In response to Sembawang GRC Vikram Nair’s query regarding the state of Singapore and Malaysia’s bilateral relations, Foreign Affairs Minister Dr Vivian Balakrishnan astutely quipped that while piercing issues inevitably crop up periodically between the two countries, “Singapore and Malaysia will always be close neighbors” and because of that, Singapore is ready, and willing to work together with Malaysia in a spirit of goodwill and cooperation.
While his optimism is apparent in saying that the two countries’ relationship is now on a more secure foothold, Dr Balakrishnan admits that there is still “so much work to be done.”
According to the foreign affairs minister, the two countries are in serious deliberations over their conflicting views regarding the legal right to review the price of water under the 1962 Water Agreement.
“While Malaysia is apparently most concerned about the price of raw water, this issue cannot be viewed in isolation,” he adds, explaining this by using two scenarios.
The first scenario involves both the revision of the price of raw water sold by Malaysia to Singapore and the price of treated water that Singapore sells to the Malaysian southern state of Johor. The second scenario talks of the many pollution incidents that have impacted the Johor River and the long-term yield of the river.
Since 2017, there have been seven pollution incidents along the Johor River causing the Public Utilities Board’s (PUB) Johor River Waterworks plant to be temporarily shut down.
Johor has also built at least two water treatment plants which are upstream of the PUB’s waterworks plant. Together with Singapore’s facility, they draw more than the Johor River can yield on a sustainable basis, Dr Balakrishnan says.
“These issues, if not addressed, will compromise Singapore’s right to extract our full 250 million gallons a day entitlement of water under the 1962 Water Agreement.
“They will also affect the water supply for Johor’s own growing needs and action needs to be taken expeditiously to avoid a potentially more intractable issue in the future. This is a problem which is clear and present and we can see it looming,” he added.
The minister also said officials from both countries will follow up by identifying measures to increase the yield from the river, safeguarding its environmental conditions and the quality of its water.
Talks to implement the Global Positioning Satellite-based instrument approach procedures at Singapore’s Seletar Airport will soon dominate the matter of the two countries’ airspace disputes.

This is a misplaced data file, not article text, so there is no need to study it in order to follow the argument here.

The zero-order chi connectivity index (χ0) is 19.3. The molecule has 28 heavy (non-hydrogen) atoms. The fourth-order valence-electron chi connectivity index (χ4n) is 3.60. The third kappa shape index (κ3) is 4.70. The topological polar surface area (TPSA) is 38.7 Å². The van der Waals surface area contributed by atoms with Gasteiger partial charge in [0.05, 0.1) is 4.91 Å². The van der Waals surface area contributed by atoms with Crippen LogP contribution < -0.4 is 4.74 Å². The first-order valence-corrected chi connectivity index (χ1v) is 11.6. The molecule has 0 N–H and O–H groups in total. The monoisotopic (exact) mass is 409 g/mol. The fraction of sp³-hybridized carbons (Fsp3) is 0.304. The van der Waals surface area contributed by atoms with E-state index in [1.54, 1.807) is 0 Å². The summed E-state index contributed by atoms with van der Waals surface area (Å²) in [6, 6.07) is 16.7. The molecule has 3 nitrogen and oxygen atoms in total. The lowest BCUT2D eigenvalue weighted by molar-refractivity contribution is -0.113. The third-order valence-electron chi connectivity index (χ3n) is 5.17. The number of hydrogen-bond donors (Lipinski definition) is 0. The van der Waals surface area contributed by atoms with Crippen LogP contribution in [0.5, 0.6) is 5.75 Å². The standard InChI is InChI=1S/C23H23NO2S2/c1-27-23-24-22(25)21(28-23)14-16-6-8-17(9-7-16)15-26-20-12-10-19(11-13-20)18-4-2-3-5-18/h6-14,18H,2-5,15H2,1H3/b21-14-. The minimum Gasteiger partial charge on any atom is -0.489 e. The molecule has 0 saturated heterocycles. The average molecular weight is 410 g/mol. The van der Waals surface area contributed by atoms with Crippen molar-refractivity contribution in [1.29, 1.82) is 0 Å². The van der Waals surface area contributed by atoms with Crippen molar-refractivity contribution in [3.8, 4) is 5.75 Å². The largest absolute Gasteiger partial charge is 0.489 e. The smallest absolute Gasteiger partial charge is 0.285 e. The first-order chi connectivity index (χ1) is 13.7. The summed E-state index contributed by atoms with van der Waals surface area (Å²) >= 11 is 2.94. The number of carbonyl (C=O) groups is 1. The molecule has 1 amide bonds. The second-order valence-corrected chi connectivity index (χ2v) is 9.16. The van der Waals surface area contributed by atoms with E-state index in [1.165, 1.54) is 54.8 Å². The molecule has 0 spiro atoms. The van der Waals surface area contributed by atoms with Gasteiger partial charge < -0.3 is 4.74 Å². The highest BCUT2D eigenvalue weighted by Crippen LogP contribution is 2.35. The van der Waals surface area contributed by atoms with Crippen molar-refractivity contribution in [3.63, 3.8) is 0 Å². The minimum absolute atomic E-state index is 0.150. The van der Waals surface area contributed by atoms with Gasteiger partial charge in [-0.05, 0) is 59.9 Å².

Last month, both sides agreed that Singapore would withdraw the Instrument Landing System procedures which it had planned to implement at Seletar, while Malaysia would suspend its restricted area in the airspace over Pasir Gudang, Johor.
Dr Balakrishnan likewise discussed Malaysia’s intention to review the existing arrangements of Singapore providing air traffic services over southern peninsula Malaysia.
In 1974, both countries inked an agreement to operationalise this arrangement. This was based on decisions reached at the 1973 Asia-Pacific Regional Air Navigation meeting held under the auspices of the International Civil Aviation Organisation (ICAO).
“Any proposal to change the current arrangements must also be in accordance with ICAO standards, processes and procedures and the 1973 decision,” Dr Balakrishnan says.
“Our utmost priority must be to achieve the highest standards of safety and efficiency in civil aviation operations, given that the airspace arrangements in our region are very complex and will get only more complex in the future as our air traffic continues to grow.
“Discussions on the review of the 1974 operational letter of agreement will involve consultations with many regional and global stakeholders. This will take time, it cannot be rushed,” he noted.
When it comes to pressing questions about land, Dr Balakrishnan believes the Johor Baru-Singapore Rapid Transit System and the Kuala Lumpur-Singapore High-Speed Rail (HSR) are “mutually beneficial projects that will significantly ease congestion, facilitate business and tourism, and bring the people of Malaysia and Singapore closer together.”
Singapore is now considering Malaysia’s proposal to suspend the RTS project for six months from April 1, 2019, and both sides are working out the details of a supplemental agreement to effect the suspension, he adds.
As for the HSR project, the two countries signed a deal in September last year to suspend it until May 31, 2020.
“The ball is now in their court and we hope that Malaysia will find a way forward in the projects within the period of suspension that they have requested,” he told the House.
Dr Balakrishnan says Malaysia and Singapore have suspended their overlapping port limits, going back to the port limits in place before Oct 25 and Dec 6, 2018. Malaysian government vessels are no longer anchored in the area, he told the House.
Both countries will start negotiations, and a committee co-chaired by the Permanent Secretary of Singapore’s Foreign Ministry and the Secretary-General of the Malaysian Foreign Affairs Ministry will soon converge, he says.
“What is important is that we continue to keep the channels of communication open, we discuss these issues in a calm and constructive way on the basis of equality and mutual respect, we honour our international agreements fully and we find amicable win-win solutions in accordance with international law,” Dr Balakrishnan stresses.